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Tool wear study looks for new angles.


Harold Stewart's research into rake and clearance angles could lead to longer tool life.

A research project on tool wear causes and solutions, which was partially funded by a $25,000 grant from the International Woodworking Machinery & Supply Fair - USA (IWF), is moving into its next phase of discovery.

A study on rake and clearance angle, initiated by Harold (Sandy) Stewart for a USDA project at the North Central Forest Experiment Station, Carbondale, Ill., has been completed and is being analyzed by Stewart, now a senior research assistant at Mississippi Forest Products Laboratory, Mississippi State University.

"Once the analysis is complete, we should be able to recommend a range of rake and clearance angles to increase tool life," said Stewart, who has been working on extended tool life solutions for a number of years.

The latest project is an extension of an earlier study, also partially funded by the IWF, which focused on tool wear from machining wood and composites, such as hardwoods and MDF.

That research, completed when Stewart was at the North Central Forest Experiment Station in Carbondale, Ill., investigated the basic mechanisms in tool wear on wood, based on the premise that composite board caused excessive wear. The woodworking industry previously believed these wood products were abrasive. Stewart's research proved that was unfounded and led him to determine tool wear mechanisms other than abrasion in wood machining.

"What we found was that the real culprits were high temperature corrosion and oxidation," Stewart said. "This is different from what we find when machining green wood, which shows regular corrosion because sap conducts electricity - providing electrical current between the workpiece and the tool."

In order for abrasion to occur, a harder material must indent a softer material to form a scratch. Stewart's study showed no evidence of that at the knife edge.

This realization led to a U.S. Forest Service-funded competitive grant which in turn led to a series of studies (in cooperation with Ohio State University) that presumed the main problem was chemical in nature. The follow-up research resulted in several tool manufacturing and tool material manufacturing companies changing their manufacturing procedures.

Two of those firms have each won the prestigious Challengers Award for their efforts. The Challengers Award is presented biennially by the IWF to manufacturers selected by a team of industry experts who judge their product to be highly innovative and beneficial to the industry.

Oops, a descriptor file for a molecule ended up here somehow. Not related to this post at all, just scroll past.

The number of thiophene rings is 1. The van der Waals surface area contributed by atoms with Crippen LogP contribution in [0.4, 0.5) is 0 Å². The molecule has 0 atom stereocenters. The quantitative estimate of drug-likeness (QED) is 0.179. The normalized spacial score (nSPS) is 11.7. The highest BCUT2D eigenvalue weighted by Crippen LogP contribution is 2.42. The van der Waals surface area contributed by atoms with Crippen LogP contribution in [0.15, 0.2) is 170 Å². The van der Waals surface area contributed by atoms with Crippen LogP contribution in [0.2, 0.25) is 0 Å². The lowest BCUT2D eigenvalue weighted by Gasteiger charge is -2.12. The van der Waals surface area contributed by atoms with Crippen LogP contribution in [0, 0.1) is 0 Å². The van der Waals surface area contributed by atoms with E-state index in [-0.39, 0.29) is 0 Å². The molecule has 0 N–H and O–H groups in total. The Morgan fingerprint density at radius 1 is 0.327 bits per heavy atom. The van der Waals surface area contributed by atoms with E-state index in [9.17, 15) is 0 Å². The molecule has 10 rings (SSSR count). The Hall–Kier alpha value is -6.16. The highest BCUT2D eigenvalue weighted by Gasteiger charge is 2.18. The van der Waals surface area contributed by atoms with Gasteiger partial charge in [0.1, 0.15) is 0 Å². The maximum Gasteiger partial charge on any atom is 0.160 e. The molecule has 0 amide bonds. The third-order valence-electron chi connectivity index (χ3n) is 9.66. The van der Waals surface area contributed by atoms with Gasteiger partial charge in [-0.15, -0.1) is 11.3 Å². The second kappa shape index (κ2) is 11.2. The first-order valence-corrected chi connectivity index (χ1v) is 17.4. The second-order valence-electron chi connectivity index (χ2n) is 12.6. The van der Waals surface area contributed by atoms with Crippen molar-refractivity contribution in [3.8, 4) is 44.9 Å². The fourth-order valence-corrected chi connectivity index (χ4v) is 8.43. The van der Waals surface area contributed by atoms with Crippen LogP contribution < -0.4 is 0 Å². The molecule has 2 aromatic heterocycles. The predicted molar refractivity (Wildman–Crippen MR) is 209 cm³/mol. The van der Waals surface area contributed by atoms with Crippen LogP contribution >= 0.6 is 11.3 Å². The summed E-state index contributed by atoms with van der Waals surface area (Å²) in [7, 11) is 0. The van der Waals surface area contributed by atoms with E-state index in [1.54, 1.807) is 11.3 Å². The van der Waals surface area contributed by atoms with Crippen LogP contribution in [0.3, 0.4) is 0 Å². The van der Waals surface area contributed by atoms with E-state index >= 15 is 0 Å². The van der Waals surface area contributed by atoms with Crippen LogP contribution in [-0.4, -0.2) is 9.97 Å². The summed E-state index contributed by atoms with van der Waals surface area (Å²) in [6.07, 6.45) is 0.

Onsrud Cutter Inc. of Libertyville, Ill., won a Challengers Award in 1988 for its solid ceramic router bit which operates cool and claims a tool life three to 10 times longer than carbide.

At IWF |90, DML Inc. of Louisville, Ky., claimed a Challengers Award for its Golden Eagle saw using Dyanite, a carbide material developed by Vermont American as a result of Stewart's findings. These new materials reportedly extend tool life two to five times over what could be expected in the past.

There are now nine applications for new patents using these types of materials, all a result of Stewart's research which created a need in the industry. The new carbide materials are also applicable to aerospace industry in epoxy graphite composites, non-ferrous metals such as copper and in mining.

Now, Stewart is moving to the next phase of research and development - rake and clearance angle. He is also examining other types of corrosion.

"There are several kinds of corrosion taking place when machining MDF," he points out. "One is sulfidation, a result of a sulfur salt on the tool." Stewart is investigating this phenomenon now.

Stewart said his research "is also aiding in the development of adhesives for the woodworking industry by reducing or eliminating filler that can cause excessive tool wear."

In addition, Stewart's research has led to a comparison of high speed steels for wood machining. "We found that heat treatment is as important as the type of steel that is used," Stewart says. "The industry has been recommending more abrasion resistant grades of steel, but our research proved that the steel itself is not the only problem. Certain grades of steel have been recommended for the wrong reasons. Now tool makers must look at heat treatment of the steel, which gives it its hardness and toughness."

John Zinn, executive director of IWF, said, "This tool wear research has created more technical transference and more direct benefit to the industry in a shorter period of time than in any other government or IWF-sponsored project I have seen."

IWF has funded several research projects over the years including the Flexible Cell Manufacturing study at North Carolina State University.

PHOTO : Sandy Stewart's cutting edge tooling research was boosted by a $25,000 grant from IWF. The research into rake and clearance angles could lead to longer tool life.
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Title Annotation:Harold Stewart's research on prolonging life of woodworking tools
Publication:Wood & Wood Products
Date:Dec 1, 1991
Previous Article:Wood waste: turning scrap into ca$h.
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